Traumatic brain injury classification
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Traumatic brain injury may be classified into several subtypes including focal or diffuse, open or close, and mild, moderate or severe.
- Focal vs. Diffuse
- The damage from TBI can be focal, confined to one area of the brain, or diffuse, involving more than one area.
- Diffuse trauma to the brain is frequently associated with concussion (a shaking of the brain in response to sudden motion of the head), diffuse axonal injury, or coma.
- Localized injuries may be associated with neurobehavioral manifestations, hemiparesis or other focal neurologic deficits.
- Types of focal brain injury include bruising of brain tissue called a contusion and intracranial hemorrhage or hematoma, heavy bleeding in the skull.
- Hemorrhage, due to rupture of a blood vessel in the head, can be extra-axial, meaning it occurs within the skull but outside of the brain, or intra-axial, occurring within the brain.
- Extra-axial hemorrhages can be further divided into subdural hematoma, epidural hematoma, and subarachnoid hemorrhage.
- An epidural hematoma involves bleeding into the area between the skull and the dura.
- With a subdural hematoma, bleeding is confined to the area between the dura and the arachnoid membrane.
- A subarachnoid hemorrhage involves bleeding into the space between the surface of the brain and the arachnoid membrane that lies just above the surface of the brain, usually resulting from a tear in a blood vessel on the surface of the brain.
- Bleeding within the brain itself is called an intracerebral hematoma.
- Intra-axial bleeds are further divided into intraparenchymal hemorrhage which occurs within the brain tissue itself and intraventricular hemorrhage which occurs into the ventricular system.
- Open vs. Closed
- TBI can result from a closed or penetrating head injury.
- A closed injury occurs when the skull is not breached, while a penetrating injury occurs when an object pierces the skull and enters brain tissue.
- As the first line of defense, the skull is particularly vulnerable to injury.
- Skull fractures occur when a bone in the skull cracks or breaks.
- A depressed skull fracture occurs when pieces of the broken skull press into the tissue of the brain.
- A penetrating skull fracture occurs when something pierces the skull, such as a bullet, leaving a distinct and localized traumatic injury to brain tissue.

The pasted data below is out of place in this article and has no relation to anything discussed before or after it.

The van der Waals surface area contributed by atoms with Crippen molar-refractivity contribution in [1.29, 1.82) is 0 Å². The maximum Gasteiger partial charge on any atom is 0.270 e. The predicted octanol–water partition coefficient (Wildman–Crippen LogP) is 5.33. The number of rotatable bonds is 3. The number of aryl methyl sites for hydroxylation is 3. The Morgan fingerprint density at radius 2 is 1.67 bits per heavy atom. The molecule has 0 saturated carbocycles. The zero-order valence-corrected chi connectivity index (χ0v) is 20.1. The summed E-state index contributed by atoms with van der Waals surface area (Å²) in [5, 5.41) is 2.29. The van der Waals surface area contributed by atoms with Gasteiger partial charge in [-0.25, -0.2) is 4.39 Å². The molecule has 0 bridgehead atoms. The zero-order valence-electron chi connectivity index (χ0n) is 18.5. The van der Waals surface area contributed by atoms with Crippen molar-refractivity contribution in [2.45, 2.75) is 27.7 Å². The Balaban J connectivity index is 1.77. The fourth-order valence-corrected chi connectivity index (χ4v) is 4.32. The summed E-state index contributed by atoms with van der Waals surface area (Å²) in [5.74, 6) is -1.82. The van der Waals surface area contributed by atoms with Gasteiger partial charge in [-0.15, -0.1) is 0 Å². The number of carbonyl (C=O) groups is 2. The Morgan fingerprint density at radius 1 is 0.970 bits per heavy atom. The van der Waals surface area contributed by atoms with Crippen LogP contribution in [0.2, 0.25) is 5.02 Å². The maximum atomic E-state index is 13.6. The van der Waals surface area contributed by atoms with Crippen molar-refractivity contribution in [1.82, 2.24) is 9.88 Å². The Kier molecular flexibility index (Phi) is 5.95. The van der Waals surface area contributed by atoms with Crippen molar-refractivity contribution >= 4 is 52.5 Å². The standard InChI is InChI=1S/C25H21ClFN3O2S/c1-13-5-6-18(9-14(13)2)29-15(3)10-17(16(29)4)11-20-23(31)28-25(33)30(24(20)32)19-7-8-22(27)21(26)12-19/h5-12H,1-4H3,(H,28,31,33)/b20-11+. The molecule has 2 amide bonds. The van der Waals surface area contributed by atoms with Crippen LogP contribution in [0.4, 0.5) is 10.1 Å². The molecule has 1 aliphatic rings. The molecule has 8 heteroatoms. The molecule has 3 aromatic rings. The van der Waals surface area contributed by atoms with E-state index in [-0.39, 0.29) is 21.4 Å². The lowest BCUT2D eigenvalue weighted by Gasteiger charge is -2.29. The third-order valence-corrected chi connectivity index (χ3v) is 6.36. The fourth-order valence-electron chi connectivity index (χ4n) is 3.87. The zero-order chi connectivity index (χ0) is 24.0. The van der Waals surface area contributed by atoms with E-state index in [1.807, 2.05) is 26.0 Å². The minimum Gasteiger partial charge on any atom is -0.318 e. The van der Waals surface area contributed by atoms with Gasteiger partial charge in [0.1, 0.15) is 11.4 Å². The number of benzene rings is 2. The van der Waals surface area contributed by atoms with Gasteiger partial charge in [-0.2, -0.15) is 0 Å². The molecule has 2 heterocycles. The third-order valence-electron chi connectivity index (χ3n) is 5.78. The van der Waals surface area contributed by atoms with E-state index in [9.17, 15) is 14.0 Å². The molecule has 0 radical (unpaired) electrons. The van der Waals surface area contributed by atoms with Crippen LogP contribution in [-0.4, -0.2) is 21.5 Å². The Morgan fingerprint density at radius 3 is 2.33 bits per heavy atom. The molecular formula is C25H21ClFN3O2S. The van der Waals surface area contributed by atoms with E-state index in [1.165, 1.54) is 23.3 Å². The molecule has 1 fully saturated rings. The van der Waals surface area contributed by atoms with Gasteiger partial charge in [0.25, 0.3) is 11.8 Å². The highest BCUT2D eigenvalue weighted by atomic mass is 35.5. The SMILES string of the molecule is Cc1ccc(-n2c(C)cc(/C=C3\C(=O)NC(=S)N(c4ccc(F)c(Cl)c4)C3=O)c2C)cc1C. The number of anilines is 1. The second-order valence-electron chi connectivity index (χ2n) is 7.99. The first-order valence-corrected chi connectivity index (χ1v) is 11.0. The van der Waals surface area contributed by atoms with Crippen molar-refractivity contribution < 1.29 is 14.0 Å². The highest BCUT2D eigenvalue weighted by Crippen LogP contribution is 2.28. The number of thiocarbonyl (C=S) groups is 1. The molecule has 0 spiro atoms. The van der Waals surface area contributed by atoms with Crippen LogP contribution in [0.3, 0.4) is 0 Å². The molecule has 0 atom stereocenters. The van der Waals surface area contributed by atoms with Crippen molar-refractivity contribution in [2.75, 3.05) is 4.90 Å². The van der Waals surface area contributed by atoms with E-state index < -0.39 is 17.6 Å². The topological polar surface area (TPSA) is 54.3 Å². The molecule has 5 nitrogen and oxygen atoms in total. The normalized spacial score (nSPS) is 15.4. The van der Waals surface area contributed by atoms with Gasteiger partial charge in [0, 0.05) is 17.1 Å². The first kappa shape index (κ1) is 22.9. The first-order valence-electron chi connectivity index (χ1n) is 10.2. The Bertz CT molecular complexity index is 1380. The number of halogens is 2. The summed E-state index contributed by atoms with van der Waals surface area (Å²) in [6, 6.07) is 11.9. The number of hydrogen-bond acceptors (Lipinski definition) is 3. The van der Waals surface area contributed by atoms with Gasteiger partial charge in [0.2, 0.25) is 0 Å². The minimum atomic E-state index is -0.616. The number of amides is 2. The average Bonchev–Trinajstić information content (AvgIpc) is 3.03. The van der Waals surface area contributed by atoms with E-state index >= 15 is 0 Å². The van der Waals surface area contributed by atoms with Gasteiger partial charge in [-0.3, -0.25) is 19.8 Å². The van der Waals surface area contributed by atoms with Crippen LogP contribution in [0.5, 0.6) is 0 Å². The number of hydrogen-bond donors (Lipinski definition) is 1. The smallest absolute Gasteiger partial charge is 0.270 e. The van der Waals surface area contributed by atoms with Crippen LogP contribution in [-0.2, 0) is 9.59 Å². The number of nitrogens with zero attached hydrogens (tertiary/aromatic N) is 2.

- Skull fractures can cause cerebral contusion.
- Head injuries can be subdivided into mild, moderate, and severe TBI to help predict outcome.
- One common classification system determines severity based on the Glasgow Coma Scale (GCS) and duration of post-traumatic amnesia (PTA) and loss of consciousness (LOC) according to the table at right.
- Other classification systems use GCS alone or PTA or LOC alone or together.
- Prognosis worsens with the severity of injury, but mild TBI is more poorly defined and prognosis is not as clear with it.
- Mild TBI is also commonly called concussion.
- Though prognosis for concussion is usually very good, a portion of people may suffer lasting problems associated with the injury, such as post-concussion syndrome.
- A patient who receives a second concussion before symptoms from another one have healed is at risk for developing a very rare but deadly condition called second-impact syndrome, in which the brain swells catastrophically after even a mild blow.
|Mild||13 to 15||<1
|Moderate||9 to 12||30 minutes
to 24 hours
|1 to 24|
|Severe||<8||>1 day||>24 |
- Saatman KE, Duhaime AC, Bullock R, Maas AI, Valadka A, Manley GT; et al. (2008). "Classification of traumatic brain injury for targeted therapies". J Neurotrauma. 25 (7): 719–38. doi:10.1089/neu.2008.0586. PMC 2721779. PMID 18627252.
- O'Neil ME, Carlson K, Storzbach D, et al. Complications of Mild Traumatic Brain Injury in Veterans and Military Personnel: A Systematic Review [Internet]. Washington (DC): Department of Veterans Affairs (US); 2013 Jan. Table A-1, Classification of TBI Severity. Available from: https://www.ncbi.nlm.nih.gov/books/NBK189784/table/appc.t1/